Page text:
Photoelectric Alarms are good for smoldering fires, but not so good with blazing fires.

So which one should you chose?

That is a great question. The National Fire Prevention Association (NFPA) recommends using both types. If you have to choose, I recommend photoelectric smoke alarms. Smoke – not fire – causes most fire-related deaths in the US. Usually, you can find the type of alarm printed on the back of the device. If you don’t seen the type listed, you can presume it is ionization.

History of Smoke Alarms

The Illinois Smoke Detector Act took effect on January 1, 1988. The act applied to new construction and existing structures. It required single-family and multi-family residences and hotels to have an approved, operational smoke alarm on every floor. This included basements but excluded crawl spaces and non-occupied attics. Smoke alarms also had to be placed within 15 feet of any room used for sleeping. New construction had to have hardwired alarms.If there were two or more alarms, they had to be interconnected. Existing buildings could have battery-operated, plug-in, or hardwired alarms.

At some point, municipalities also added code requirements stating that new construction or renovated houses had to have smoke detectors inside every room used for sleeping. In 2011, they amended the act for new construction. All the requirements remained the same except that you had to have a battery or generator back up.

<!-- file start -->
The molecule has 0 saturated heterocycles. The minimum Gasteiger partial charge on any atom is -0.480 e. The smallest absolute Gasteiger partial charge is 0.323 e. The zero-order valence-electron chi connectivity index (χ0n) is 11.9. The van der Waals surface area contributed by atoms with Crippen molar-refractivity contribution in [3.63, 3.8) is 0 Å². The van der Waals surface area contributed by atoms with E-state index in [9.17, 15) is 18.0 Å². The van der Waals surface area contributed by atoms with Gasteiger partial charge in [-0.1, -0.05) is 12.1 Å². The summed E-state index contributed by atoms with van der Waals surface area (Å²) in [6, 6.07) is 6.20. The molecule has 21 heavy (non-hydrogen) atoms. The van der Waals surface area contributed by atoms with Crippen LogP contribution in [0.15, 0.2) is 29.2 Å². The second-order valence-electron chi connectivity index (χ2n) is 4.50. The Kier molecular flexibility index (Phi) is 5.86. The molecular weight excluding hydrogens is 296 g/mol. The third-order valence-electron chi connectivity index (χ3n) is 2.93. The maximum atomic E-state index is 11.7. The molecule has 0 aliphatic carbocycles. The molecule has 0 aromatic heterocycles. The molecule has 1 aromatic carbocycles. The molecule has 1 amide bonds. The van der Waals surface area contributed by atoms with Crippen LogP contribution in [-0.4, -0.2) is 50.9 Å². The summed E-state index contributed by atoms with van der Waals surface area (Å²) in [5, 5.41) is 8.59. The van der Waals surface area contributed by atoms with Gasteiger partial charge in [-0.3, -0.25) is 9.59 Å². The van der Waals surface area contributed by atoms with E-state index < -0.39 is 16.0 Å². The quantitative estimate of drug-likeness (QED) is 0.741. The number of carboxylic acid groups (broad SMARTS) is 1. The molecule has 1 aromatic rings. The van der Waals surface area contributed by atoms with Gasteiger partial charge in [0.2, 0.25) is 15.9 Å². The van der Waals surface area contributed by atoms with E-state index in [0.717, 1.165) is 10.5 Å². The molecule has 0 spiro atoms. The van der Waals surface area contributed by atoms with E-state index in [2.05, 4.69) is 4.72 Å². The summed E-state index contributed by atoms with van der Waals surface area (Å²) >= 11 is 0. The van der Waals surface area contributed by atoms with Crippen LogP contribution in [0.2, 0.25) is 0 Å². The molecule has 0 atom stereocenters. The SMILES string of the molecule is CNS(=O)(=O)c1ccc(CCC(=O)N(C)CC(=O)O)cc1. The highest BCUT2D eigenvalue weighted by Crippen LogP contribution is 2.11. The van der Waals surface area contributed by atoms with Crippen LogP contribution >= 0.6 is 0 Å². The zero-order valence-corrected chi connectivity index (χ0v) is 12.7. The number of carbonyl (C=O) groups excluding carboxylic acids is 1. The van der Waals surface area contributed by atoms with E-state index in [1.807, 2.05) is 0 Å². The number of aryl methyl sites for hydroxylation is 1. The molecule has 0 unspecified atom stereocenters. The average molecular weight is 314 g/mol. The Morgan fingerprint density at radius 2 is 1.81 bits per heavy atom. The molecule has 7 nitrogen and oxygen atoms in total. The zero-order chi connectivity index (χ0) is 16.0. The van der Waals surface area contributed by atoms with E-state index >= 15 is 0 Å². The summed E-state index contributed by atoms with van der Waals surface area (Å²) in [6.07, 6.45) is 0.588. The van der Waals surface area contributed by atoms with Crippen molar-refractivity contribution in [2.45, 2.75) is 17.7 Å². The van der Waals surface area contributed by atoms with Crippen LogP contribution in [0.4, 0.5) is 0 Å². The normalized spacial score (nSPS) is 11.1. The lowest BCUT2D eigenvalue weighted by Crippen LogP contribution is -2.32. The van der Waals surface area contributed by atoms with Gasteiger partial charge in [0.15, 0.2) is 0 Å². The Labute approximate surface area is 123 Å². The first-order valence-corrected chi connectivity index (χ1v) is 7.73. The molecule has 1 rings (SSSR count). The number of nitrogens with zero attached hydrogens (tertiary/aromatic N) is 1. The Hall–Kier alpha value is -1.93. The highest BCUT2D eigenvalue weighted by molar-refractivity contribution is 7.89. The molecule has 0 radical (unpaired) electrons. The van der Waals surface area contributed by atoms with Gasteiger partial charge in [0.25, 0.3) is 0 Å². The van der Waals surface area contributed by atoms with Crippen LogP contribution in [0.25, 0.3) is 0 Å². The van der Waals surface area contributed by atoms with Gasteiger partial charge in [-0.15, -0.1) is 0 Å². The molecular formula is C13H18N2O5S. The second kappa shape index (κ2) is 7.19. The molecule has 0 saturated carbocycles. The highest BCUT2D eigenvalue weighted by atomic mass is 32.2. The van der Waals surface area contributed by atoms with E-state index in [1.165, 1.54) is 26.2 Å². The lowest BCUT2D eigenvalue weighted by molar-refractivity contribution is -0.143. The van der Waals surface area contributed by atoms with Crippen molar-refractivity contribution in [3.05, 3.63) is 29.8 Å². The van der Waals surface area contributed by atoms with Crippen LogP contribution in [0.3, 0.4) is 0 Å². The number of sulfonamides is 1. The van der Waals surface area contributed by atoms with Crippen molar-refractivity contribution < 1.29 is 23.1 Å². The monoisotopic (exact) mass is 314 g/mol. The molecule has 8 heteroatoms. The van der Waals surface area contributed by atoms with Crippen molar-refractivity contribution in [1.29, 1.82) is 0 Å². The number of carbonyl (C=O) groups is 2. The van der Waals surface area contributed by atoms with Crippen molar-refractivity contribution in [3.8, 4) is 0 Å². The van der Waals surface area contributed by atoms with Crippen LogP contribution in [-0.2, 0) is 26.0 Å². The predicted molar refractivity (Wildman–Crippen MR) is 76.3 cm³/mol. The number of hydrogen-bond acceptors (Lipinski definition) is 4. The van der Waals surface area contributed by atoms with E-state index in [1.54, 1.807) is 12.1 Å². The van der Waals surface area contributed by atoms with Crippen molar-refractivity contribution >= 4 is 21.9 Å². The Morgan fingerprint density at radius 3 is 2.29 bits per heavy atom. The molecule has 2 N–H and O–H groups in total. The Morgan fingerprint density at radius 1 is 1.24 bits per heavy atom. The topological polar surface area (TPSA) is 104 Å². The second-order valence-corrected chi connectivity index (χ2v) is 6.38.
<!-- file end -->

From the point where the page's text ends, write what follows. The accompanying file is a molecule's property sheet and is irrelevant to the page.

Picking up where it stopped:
Inoperative Smoke Alarms

In a 2019 NFPA report, Smoke Alarms in U.S. Home Fires. nearly 43% of the homes involved in fires had smoke alarms with missing or disconnected batteries. Dead batteries caused 25% of smoke alarm failures. Statistics like these drove manufactures to improve battery technology.

This new battery technology spurred another amendment, which will take effect January 1, 2023. At that point, every single-family, multi-family, and hotel structure will have to replace removable battery alarms (non-hardwired alarms) with 10-year, sealed battery smoke alarms. Hardwired or wireless alarms with removal batteries will be excluded.

Testing and Replacing Alarms